Update: PQube has responded to our request for comment, sending over the following statement:

“We enjoyed working with Corecell on our first project together and Corecell were very happy with the success of this. We were pleased to work again with Corecell on Aeternoblade 2 and, despite delays and quality issues we endeavoured to release the game in October 2019 for them as they requested.

At our post launch meeting in January 2020 Corecell acknowledged significant product quality issues and agreed to provide critical fixes in order to make the game commercially viable. Unfortunately, these fixes never materialised and Corecell remained unresponsive. PQube remained prepared to pay the full guarantee for the game, despite the very poor reviews and sales, and to publish the PC version in line with PQube’s option in the agreement. Corecell agreed in March 2020 to provide the PC version to PQube but then proceeded to list and then release the PC version itself without further discussion with PQube.

Over the following 2 years, PQube proposed and sent numerous proposals and supporting agreements to revert rights to Corecell in line with their request but these were not acknowledged by Corecell. Nevertheless, despite all of the challenges and the lack of communication from Corecell, PQube released its rights to the console versions back to Corecell well before the end of the agreement term. We remain open to support Corecell in any way possible.

Throughout our 12 years of distribution and publishing history, we have worked with numerous partners and have released over 200 games. PQube have a proud history of working with developers both large and small. From established global IP, to championing independent projects from smaller teams – we continue to publish multiple projects and sequels from our existing partnerships which is testament to the ongoing strength of our relationships and the strong bond between our development partners and our passionate and diverse team at PQube.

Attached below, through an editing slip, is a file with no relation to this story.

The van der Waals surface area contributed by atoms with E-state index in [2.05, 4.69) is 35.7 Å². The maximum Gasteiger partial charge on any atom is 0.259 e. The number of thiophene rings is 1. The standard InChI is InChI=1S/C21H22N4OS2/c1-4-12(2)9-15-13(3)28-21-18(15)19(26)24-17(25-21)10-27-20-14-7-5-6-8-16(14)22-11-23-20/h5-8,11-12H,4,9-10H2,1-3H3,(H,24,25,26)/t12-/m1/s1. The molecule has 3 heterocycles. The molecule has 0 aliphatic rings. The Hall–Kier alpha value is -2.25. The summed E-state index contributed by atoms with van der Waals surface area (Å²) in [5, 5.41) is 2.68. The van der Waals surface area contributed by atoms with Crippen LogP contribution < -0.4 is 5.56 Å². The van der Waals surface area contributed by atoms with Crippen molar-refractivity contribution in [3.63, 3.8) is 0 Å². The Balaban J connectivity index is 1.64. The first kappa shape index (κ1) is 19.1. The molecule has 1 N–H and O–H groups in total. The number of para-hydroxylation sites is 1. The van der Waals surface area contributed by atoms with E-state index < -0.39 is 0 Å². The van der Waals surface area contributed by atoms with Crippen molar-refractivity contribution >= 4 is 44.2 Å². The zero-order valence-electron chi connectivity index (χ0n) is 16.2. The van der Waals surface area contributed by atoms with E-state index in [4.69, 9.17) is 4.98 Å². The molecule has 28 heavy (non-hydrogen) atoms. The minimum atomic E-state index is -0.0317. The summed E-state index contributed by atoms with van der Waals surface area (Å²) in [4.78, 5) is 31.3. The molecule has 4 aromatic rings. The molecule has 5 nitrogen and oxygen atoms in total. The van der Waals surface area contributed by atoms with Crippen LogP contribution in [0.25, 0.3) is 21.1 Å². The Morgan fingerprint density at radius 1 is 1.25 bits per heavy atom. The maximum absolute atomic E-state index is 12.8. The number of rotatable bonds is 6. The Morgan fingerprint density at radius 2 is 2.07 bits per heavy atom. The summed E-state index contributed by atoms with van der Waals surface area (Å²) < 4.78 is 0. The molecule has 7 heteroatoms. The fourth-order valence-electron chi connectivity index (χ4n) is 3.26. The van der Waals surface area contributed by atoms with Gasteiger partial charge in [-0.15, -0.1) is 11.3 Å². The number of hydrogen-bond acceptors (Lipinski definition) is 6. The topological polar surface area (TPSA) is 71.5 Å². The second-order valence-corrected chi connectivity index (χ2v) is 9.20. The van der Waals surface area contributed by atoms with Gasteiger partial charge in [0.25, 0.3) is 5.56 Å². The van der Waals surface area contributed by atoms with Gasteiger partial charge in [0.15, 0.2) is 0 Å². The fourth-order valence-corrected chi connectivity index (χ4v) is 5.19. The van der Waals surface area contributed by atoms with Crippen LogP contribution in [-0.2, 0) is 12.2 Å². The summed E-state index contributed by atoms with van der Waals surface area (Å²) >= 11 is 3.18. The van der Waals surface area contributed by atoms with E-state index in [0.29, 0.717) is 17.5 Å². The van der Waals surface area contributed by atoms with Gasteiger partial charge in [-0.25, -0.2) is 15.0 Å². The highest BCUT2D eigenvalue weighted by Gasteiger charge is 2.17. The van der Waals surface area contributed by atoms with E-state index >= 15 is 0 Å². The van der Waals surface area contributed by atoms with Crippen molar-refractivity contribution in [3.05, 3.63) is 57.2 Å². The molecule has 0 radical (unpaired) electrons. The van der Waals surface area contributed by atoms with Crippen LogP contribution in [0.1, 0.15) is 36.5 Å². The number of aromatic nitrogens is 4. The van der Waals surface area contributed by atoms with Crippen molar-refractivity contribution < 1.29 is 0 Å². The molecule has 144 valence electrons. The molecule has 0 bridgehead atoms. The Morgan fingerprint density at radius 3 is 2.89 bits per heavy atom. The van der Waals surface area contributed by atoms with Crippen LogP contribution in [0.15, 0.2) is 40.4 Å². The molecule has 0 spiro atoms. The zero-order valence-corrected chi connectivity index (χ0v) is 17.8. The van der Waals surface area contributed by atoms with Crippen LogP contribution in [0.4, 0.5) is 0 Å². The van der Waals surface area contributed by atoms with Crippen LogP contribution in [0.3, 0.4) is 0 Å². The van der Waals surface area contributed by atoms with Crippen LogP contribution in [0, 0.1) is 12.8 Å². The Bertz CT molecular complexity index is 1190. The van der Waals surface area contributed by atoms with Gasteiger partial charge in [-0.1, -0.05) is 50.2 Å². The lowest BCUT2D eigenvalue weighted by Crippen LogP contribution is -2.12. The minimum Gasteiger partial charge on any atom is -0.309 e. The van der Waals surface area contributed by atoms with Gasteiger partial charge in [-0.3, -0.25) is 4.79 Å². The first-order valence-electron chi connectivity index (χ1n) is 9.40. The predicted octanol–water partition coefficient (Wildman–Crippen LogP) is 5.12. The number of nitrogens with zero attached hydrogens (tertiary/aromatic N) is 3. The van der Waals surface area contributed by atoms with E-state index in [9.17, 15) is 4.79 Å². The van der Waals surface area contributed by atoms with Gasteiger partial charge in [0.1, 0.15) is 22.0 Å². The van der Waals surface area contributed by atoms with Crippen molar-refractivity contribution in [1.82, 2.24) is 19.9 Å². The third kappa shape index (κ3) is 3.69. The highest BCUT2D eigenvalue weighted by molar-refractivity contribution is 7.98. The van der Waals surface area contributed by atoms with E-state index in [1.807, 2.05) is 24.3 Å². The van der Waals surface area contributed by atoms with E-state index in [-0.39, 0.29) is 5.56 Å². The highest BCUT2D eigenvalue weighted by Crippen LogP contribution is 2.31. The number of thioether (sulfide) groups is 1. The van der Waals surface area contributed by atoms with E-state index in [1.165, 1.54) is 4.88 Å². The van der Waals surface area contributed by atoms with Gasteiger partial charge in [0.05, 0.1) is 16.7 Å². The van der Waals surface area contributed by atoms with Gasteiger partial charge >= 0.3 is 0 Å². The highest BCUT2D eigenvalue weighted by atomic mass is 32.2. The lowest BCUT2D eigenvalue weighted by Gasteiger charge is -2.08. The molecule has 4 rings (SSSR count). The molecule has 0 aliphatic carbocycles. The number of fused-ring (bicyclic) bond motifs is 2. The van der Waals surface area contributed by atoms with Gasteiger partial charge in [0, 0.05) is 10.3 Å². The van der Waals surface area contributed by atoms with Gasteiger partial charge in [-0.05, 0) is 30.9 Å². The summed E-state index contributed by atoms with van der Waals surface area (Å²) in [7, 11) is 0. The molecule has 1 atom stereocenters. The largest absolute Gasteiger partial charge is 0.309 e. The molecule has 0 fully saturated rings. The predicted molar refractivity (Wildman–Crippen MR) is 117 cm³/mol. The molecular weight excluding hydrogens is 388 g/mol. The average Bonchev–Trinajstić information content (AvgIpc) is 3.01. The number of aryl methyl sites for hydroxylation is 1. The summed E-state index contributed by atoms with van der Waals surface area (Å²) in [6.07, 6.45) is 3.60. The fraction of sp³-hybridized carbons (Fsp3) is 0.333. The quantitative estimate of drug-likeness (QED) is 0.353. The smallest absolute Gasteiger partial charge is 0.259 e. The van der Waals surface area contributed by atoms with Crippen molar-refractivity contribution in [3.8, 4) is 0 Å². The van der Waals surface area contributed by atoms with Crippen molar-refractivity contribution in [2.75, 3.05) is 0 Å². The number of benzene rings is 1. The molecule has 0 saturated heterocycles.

We have always strived to provide focus and commitment to maximise the results for our partners and to support them fully through all stages of the product lifecycle. When challenges have arisen, as is inevitable over such a long period in the games industry, we have always sought to resolve them in a fair and reasonable way.

We will continue to focus our energy on doing a great job for our partners. We continually work to develop and improve all aspects of our business and are fully committed to providing the best possible service and success for all of our partners.”

Original article: Another series of allegations have been levied against UK-based indie game publisher PQube. This time, claims of mistreatment come from Corecell Technologies, who had their indie action title Aeterno Blade 2 published in Europe by PQube back in 2019.

According to an official post made by Corecell Technologies only a few minutes ago, Corecell claims that PQube has “only paid a small part of the minimum guarantee of the signing milestone by the time we sent them the game and they never paid the remaining milestones”.

Cat Quest 2, an indie hit in the west, is another published by PQUbe.

A minimum guarantee, generally speaking in the context of video game marketing and publishing, is an agreed upon sum of money that a publisher will pay to the developer of a game over the course of the partnership. It’s a minimum guarantee of funds, that is meant to go to the devs as they meet certain development milestones.

Corecell Technologies also claims that PQube is holding onto publishing rights for Aeterno Blade 2, and states “PQUBE offered to hand over publishing control to us only if we agreed to keep this matter secret, but we no longer wanted to be involved in any more deals with PQUBE. We knew something was not right, but as a small independent developer, we could not afford to pay legal fees to fight the case in another country.”

Only around a week ago, another developer behind A Space for the Unbound, also raised their grievances against PQube on Twitter. First reported by VGC, the studios claim that PQube “intentionally withheld information about the grant and used it as a leverage for their own commercial gain”.

PQube later responded to VGC to state that it had “honoured all obligations of our publishing agreement and have supported Toge Productions at every stage of product development throughout their delays and difficulties.”





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